THE AMPERAGE IS MISLEADING – READ CAREFULLY THIS REVIEW I give it five stars because it is a good unit that does exactly what it claims to do in its packaging, and as written on its sides.Since the product page is capable of showing four different devices, I wanted to be crystal clear about the fact that I’m writing about all four devices, here.I’m not shown as a verified purchaser, here, because I am very familiar with all four of these devices by other means. They’re all excellent! However, the amperage is misleading. It’s not 3.6 amps at 5 volts and 18 watts out of either USB port; in other words, if only one device were plugged-in to it, said device would not have the entire 3.6 amps available to it. If you enlarge the photos of the devices (or use the little hover-over magnifier thingy on the product page), you can see that it says, on the side of at least the 120VAC wall outlet device…OUTPUT: APPLE 2.1 A, ANDROID 1.5A…and then next to the ports there are pointers to which port is which, Apple vs Android. So it’s telling us that the “Apple” port is limited to outputting 2.1 amps, and the “Android” port is limited to outputting 1.5 amps.Though the limit-per-port is not made clear on the other three car-charger devices, their ports are nevertheless also labeled “Apple” and “Android,” and the same port limits for each exist even on the car-chargers.However, even an Android device, if plugged-in to the “Apple 2.1A” jack will get 2.1 amps, and vice versa. And so even owners of such as the “phablet” Samsung Galaxy Note II, like I have, which requires a 2 amp charge in order to recharge at full speed, can use this device. In fact, it’s absolutly perfect for my wife and my phones… hers is a Samsung Exhilarate which requires about an amp to recharge at full speed; and so I can plug my Note II into the 2.1 amp Apple port, and she can plug her Exhilarate into the 1.5 amp Android port, and both devices get the same maximum-required-for-full-speed-charge amperage as if they were using the chargers that shipped with them (that is, assuming we’re using USB cables capable of carrying up to 2.1 amps… which, of course, we are).So, then, in the end, everything works out; but just make sure you understand how the amperage is allocated so you don’t think that you’ll get access to 3.6 amps if you plug your big tablet (which needs, let’s say, 2.5 amps, minimum, in order to charge at normal speed), alone, into the device.And remember that when I say “available to it,” I mean exactly that: available to it, not how much current it was actually drawing. If a device is rated at needing 2 amps in order to fully charge at full speed, then that’s all it will draw (assuming its USB cable can handle that kind of load), no matter how many amps are “available to it.” So, in other words, a phone or tablet needing 2.1 amps current in order to fully charge at full speed will not draw 3.6 amps, and charge even faster, if that larger amperage is made available to it. That’s not how these sorts of things work. Unlike voltage, amperage is a “pull” or “draw” sort of thing; a device pulls only what it needs (or is rated at), no matter what’s available to it. Voltage, on the other hand… er… well… wait a minute… now I’m starting to get into a lecture about Ohm’s Law. Just trust that I know what I’m talking about, here.So, BOTTOM LINE…All four of these devices — the one for the 120VAC wall outlet, and the three for the 12VDC car cigarette lighter sockets — are all capable of delivering up to 3.6 amps of current.If two devices requiring 2.1 amps each are simultaneously plugged-in to both ports, then the one plugged-in to the 1.5 amp port will be limited to only 1.5 amps of current, and so will charge a little slower than if it were using its native 2.1 amp charger. On the other hand, if two devices requiring only 1.2 amps of current, each, are simultaneously plugged-in to both ports, then they will each draw only 1.2 amps of current, even though they both have more amperage available to them.All four divices will, in any case, not burn-up or “blow,” like a fuse, if phones or tablets requiring more amperage than the chargers’ ports can provide are plugged-in to them. Rather, each charger’s port will provide the maximum that it can, up to whatever is the port’s limit, and that’s the simple end of it. However slow or fast the phone or tablet charges, as a result, will simply depend on the circumstances. There’s all kinds of safety, in any case, built-in to these devices… fear not.Do ensure, though, that whatever USB cable you use is intended for use in charging as well as data transfer; and is also capable of carrying whatever amperage your device requires. To play it the safest, simply ensure that the USB data/charging cable you use is rated at up to 2.5 amps for charging purposes. That rating will easily…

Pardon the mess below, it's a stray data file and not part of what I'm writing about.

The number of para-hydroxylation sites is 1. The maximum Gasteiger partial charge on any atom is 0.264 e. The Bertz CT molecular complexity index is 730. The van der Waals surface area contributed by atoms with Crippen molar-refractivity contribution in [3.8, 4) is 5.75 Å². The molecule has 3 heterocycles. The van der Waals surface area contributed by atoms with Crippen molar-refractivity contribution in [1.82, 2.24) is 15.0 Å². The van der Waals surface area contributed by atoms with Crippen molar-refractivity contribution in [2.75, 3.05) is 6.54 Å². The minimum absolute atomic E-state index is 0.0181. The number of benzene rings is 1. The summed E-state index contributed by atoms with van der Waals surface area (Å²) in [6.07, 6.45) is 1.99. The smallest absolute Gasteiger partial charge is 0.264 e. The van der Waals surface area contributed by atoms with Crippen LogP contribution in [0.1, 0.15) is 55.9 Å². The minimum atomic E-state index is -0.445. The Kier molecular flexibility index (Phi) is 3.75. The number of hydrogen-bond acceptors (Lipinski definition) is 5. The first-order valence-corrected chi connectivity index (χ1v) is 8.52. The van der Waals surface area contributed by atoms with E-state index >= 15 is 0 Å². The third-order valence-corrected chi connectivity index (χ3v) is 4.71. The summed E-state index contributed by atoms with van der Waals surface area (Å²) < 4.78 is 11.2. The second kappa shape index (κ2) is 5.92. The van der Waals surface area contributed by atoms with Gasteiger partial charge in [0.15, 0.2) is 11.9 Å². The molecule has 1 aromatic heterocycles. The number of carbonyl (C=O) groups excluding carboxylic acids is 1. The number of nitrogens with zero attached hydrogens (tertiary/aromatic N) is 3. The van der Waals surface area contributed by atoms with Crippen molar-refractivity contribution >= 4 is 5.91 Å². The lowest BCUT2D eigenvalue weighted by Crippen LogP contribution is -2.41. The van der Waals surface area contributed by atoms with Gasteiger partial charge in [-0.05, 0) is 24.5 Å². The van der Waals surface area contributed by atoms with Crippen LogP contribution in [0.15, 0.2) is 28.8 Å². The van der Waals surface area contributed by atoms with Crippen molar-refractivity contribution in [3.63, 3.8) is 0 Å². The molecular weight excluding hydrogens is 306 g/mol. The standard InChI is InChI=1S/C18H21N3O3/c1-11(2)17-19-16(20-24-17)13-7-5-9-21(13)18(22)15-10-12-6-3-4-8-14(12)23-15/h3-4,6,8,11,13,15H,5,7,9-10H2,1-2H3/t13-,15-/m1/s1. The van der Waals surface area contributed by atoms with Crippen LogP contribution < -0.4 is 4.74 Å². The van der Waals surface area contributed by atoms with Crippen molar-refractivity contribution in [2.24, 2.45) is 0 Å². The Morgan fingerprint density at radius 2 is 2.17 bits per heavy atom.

2. Walter Kirkpatrick "Been There"
    Walter Kirkpatrick "Been There" says:

    Companion Piece I call this a companion piece because you may want to pick it up to charge an Anker Astro E5. The Anker E5 description tells you that to charge the device faster you will need to use a 5V / 1.5A adapter. They do not tell you that it requires a USB charging port. The Anker® 18W / 3.6A Wall Charger is NOT EVEN mentioned as a nice addition to the battery back up. (Strange indeed) After some research, I purchased the wall charger based only on the fact that they are made by the same company and I figure they were designed to go together. The device is sturdy, well made, and heavier than I thought it would be. The main problem is that the MICOSCOPIC lettering on the sides is also very close in color to the housing (silver on white) making it twice as hard to see which USB port is designed for Apple and which is for Android. You may just take a marker and write on the appropriate side. As far as I can tell it only comes in white which does not coordinate with the black unit.